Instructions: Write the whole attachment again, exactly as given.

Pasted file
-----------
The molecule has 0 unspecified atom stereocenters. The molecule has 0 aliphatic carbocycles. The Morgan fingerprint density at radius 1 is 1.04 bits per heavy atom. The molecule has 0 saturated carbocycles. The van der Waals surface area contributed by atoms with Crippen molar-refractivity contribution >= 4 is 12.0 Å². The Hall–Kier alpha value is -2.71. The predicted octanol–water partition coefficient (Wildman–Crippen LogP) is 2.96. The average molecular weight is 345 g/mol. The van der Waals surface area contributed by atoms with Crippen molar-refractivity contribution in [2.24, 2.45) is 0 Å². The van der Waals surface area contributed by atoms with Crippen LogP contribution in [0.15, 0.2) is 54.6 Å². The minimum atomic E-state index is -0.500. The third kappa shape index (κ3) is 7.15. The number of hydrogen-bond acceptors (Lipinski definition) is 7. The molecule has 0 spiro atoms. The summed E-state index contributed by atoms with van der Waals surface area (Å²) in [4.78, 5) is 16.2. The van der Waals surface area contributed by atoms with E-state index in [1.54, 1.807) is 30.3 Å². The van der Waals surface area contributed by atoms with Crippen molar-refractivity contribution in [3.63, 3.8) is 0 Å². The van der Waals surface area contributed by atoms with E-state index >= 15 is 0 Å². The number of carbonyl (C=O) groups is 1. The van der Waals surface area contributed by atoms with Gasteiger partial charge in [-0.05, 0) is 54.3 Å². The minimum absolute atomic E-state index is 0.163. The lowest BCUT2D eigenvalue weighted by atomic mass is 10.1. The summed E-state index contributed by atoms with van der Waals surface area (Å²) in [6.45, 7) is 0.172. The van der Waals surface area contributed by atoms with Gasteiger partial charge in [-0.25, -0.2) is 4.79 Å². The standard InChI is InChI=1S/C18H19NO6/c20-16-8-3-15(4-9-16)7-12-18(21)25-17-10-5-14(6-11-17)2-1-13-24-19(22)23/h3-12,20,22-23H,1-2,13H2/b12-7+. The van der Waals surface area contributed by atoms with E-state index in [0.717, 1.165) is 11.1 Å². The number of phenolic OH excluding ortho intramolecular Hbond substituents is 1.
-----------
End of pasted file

The molecule has 0 unspecified atom stereocenters. The molecule has 0 aliphatic carbocycles. The Morgan fingerprint density at radius 1 is 1.04 bits per heavy atom. The molecule has 0 saturated carbocycles. The van der Waals surface area contributed by atoms with Crippen molar-refractivity contribution >= 4 is 12.0 Å². The Hall–Kier alpha value is -2.71. The predicted octanol–water partition coefficient (Wildman–Crippen LogP) is 2.96. The average molecular weight is 345 g/mol. The van der Waals surface area contributed by atoms with Crippen molar-refractivity contribution in [2.24, 2.45) is 0 Å². The van der Waals surface area contributed by atoms with Crippen LogP contribution in [0.15, 0.2) is 54.6 Å². The minimum atomic E-state index is -0.500. The third kappa shape index (κ3) is 7.15. The number of hydrogen-bond acceptors (Lipinski definition) is 7. The molecule has 0 spiro atoms. The summed E-state index contributed by atoms with van der Waals surface area (Å²) in [4.78, 5) is 16.2. The van der Waals surface area contributed by atoms with E-state index in [1.54, 1.807) is 30.3 Å². The van der Waals surface area contributed by atoms with Crippen molar-refractivity contribution in [3.63, 3.8) is 0 Å². The van der Waals surface area contributed by atoms with E-state index >= 15 is 0 Å². The number of carbonyl (C=O) groups is 1. The van der Waals surface area contributed by atoms with Gasteiger partial charge in [-0.05, 0) is 54.3 Å². The minimum absolute atomic E-state index is 0.163. The lowest BCUT2D eigenvalue weighted by atomic mass is 10.1. The summed E-state index contributed by atoms with van der Waals surface area (Å²) in [6.45, 7) is 0.172. The van der Waals surface area contributed by atoms with Gasteiger partial charge in [-0.25, -0.2) is 4.79 Å². The standard InChI is InChI=1S/C18H19NO6/c20-16-8-3-15(4-9-16)7-12-18(21)25-17-10-5-14(6-11-17)2-1-13-24-19(22)23/h3-12,20,22-23H,1-2,13H2/b12-7+. The van der Waals surface area contributed by atoms with E-state index in [0.717, 1.165) is 11.1 Å². The number of phenolic OH excluding ortho intramolecular Hbond substituents is 1.